The evolution of technology is revolutionising how businesses operate, and the fashion industry in Vietnam is no exception.
As investment continues to flow in, the entire industry -- from small boutique designers to global corporate brands, manufacturers and retailers -- is experiencing huge changes in production and marketing processes alongside technology developments and shifts in consumer expectations.
Fashion industry experts gathered to discuss these topics at the recent event Fashion Conversations, an RMIT University Vietnam led initiative designed to support the development of creative industries in Vietnam.
“There are many technological developments in the fashion industry that are based around speed, innovation and digitalisation,” said Dr Rajikshore Nayak, Senior Lecturer from the School of Communication & Design, who has witnessed how technology can both disrupt and enhance industries during his 15 years of teaching and researching manufacturing, sustainability, human ecology and waste management in fashion.
“Many textile companies are switching to machines to manage things like weave density and quality consistency in the fabric. Others are concentrating on introducing new developments to support sustainability, like waterless techniques to eradicate waste water.
“The fashion industry in Vietnam has always been labour intensive, so shifting to automation will be a big change. But these new technologies can increase efficiency and productivity, and also reduce environmental impact.”
As the fashion industry in Vietnam has always relied heavily on labour, Regional Director of Sourcing and Production at GAP Inc. Michael McGarr said the introduction of automation has been met with caution by some: “I think the worry here is jobs. But we’ve seen many industries that have embraced technology; there are new opportunities that appear with it. It’s about [businesses] having the right strategy.
“The biggest benefit is speed. [With technology], we can now design, fit, cut, have runs done, and have the product in store within three weeks,” Mr McGarr said. “But the key thing for us is sustainability. We set ourselves high targets, so we need technology to be able to achieve that.”
Managing Director of AC3 Studio Asia Jose Martinez, described Vietnam as “the land of opportunities”.
“Trends are changing and the economy is booming,” Mr Martinez said. “More than half the population is younger than 25 so we have a great opportunity to work with millennials. The pool of young talent here is quite good.”
Mr Martinez identified two main emerging technologies: contactless shopping and artificial intelligence. Contactless shopping will eliminate shop fronts, sales staff, checkouts and cash, thereby reducing business costs, while artificial intelligence will allow for more efficiency and agility. Artificial intelligence will also enable businesses to predict production and trend forecasts more accurately and provide an overall better retail experience, like 3D dressing rooms.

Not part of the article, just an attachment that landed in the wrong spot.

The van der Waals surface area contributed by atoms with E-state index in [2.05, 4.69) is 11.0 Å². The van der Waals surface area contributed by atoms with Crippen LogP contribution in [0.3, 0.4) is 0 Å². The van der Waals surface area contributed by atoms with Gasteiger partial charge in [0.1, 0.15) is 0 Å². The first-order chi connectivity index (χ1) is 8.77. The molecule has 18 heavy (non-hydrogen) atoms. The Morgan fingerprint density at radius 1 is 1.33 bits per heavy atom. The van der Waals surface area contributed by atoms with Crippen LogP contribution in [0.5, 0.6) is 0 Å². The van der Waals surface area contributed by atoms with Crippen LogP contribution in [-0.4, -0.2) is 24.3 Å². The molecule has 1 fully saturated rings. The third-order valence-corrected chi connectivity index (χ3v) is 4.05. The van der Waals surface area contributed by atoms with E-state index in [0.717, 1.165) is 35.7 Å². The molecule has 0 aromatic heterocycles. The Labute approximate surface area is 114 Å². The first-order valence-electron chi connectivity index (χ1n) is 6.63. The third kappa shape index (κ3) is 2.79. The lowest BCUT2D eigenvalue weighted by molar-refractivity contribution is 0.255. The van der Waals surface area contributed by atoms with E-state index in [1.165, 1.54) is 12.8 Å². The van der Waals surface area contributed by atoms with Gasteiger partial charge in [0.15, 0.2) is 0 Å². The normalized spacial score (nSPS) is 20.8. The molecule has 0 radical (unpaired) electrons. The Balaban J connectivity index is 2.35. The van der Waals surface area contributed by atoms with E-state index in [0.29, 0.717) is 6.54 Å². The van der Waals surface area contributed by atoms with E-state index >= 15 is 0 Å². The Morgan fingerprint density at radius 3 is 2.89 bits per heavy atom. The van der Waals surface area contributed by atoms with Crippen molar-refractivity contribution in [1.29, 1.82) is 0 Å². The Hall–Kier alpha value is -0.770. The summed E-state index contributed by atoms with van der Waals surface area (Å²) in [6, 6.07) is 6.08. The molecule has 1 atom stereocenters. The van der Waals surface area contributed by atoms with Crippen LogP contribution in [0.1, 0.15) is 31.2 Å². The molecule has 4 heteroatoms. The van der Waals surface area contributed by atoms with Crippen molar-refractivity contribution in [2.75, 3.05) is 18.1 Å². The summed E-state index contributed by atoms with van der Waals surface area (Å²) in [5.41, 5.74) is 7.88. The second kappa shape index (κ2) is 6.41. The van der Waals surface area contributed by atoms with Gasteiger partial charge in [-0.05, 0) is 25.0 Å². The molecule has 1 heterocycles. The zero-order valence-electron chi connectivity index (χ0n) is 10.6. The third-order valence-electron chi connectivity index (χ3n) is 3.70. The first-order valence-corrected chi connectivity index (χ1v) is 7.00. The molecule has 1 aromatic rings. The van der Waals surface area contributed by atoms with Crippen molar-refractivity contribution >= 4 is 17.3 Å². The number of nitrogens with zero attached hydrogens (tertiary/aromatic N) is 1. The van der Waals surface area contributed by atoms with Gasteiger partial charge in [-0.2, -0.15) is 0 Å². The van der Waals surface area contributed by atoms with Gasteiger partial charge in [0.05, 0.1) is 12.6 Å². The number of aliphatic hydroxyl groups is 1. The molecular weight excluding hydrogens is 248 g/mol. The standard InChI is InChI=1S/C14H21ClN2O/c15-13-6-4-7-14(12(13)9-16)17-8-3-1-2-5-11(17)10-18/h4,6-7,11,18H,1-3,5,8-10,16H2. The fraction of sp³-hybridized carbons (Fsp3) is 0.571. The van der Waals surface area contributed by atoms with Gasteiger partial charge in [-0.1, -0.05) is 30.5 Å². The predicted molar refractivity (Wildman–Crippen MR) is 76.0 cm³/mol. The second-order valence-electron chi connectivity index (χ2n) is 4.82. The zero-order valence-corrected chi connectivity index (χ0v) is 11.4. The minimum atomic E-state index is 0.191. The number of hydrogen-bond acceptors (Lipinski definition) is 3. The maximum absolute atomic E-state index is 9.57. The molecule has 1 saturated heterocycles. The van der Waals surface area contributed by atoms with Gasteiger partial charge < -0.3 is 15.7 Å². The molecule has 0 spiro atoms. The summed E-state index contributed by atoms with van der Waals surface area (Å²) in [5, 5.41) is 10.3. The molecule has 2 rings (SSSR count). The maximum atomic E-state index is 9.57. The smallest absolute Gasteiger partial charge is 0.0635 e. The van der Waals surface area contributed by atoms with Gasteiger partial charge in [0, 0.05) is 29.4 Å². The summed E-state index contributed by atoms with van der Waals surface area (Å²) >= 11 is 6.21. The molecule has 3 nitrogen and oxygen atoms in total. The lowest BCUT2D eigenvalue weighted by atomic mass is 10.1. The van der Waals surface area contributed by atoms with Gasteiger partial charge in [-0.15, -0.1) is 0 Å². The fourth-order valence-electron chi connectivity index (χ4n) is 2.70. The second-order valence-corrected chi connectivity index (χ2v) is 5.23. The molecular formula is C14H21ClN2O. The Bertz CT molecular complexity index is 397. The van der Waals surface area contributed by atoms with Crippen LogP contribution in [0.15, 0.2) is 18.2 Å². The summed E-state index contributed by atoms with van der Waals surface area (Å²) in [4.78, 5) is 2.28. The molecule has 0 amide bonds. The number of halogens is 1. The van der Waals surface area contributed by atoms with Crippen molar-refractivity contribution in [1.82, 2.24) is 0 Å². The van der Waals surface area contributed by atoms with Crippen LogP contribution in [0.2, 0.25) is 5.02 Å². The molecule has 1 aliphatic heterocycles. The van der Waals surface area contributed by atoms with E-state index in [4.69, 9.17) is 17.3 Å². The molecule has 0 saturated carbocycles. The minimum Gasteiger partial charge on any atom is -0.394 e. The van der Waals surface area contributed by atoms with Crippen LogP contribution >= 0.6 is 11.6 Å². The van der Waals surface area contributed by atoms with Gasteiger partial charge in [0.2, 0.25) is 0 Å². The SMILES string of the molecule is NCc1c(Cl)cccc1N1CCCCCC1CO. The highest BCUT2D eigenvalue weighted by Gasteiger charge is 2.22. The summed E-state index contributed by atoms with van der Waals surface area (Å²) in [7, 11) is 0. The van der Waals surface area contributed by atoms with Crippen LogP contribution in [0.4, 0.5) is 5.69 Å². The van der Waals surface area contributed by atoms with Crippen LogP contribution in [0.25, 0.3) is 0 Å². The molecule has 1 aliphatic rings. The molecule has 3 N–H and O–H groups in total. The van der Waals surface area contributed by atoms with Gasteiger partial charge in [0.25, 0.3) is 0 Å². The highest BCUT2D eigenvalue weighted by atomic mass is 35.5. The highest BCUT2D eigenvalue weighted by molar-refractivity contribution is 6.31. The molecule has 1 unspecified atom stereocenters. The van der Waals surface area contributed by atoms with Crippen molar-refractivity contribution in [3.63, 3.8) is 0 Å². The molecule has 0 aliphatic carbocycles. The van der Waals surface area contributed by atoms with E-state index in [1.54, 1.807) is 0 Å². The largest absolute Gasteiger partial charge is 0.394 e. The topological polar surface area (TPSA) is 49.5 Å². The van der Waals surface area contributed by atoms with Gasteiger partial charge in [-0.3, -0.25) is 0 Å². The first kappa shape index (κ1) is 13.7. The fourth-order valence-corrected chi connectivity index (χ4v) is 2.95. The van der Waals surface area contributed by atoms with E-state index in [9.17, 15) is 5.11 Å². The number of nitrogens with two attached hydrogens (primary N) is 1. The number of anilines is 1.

“Technology is shaping industries, fashion as well. If you don’t try and integrate technology into the brand, you will be out of the game in the next five years,” Mr Martinez said.
But with all this technology set to become the new norm in Vietnam in the near future, founder and creative director of Floralpunk Julia Doan said that while it’s important for the fashion industry to continue to investigate and adopt new technology, consumers need to be educated in the process.
“To stay competitive, we need to adapt to new technologies,” Ms Doan said. “But with so much change to consumer behaviour in Vietnam [due to new technologies], customer education [has become] one of our biggest challenges. There are still so many people who don’t know how to buy online, especially the older generation.”
Floralpunk business partner Madox Nguyen agreed and said there’s a lot of consumer education needed in the local market: “In the West, online shopping started with a website experience. But in Vietnam, they leap frog over the e-commerce website and move straight to social media purchases. At the moment our customers are not using e-commerce websites, but virtual reality is the next thing we will look at; it will mean more people can be reached, while having the same retail experience as someone in a store.”
The experts gathered Fashion Conversations discussed many topics, from fabric technology and robot machinery, to 3D online shopping experiences and cashless economies. The audience consisted of representatives from the fashion industry, education, retail and media.
Head of Design for the School of Communication & Design at RMIT University, Professor Julia Gaimster described the event as a space that promoted “thought leadership”. “As we all know, the fashion and textile industry is vital to the Vietnamese economy. So it’s important for the fashion industry to continue to create new networks to help deal with challenges that are changing every day, to move the industry into the future.”
Story: Lisa Humphries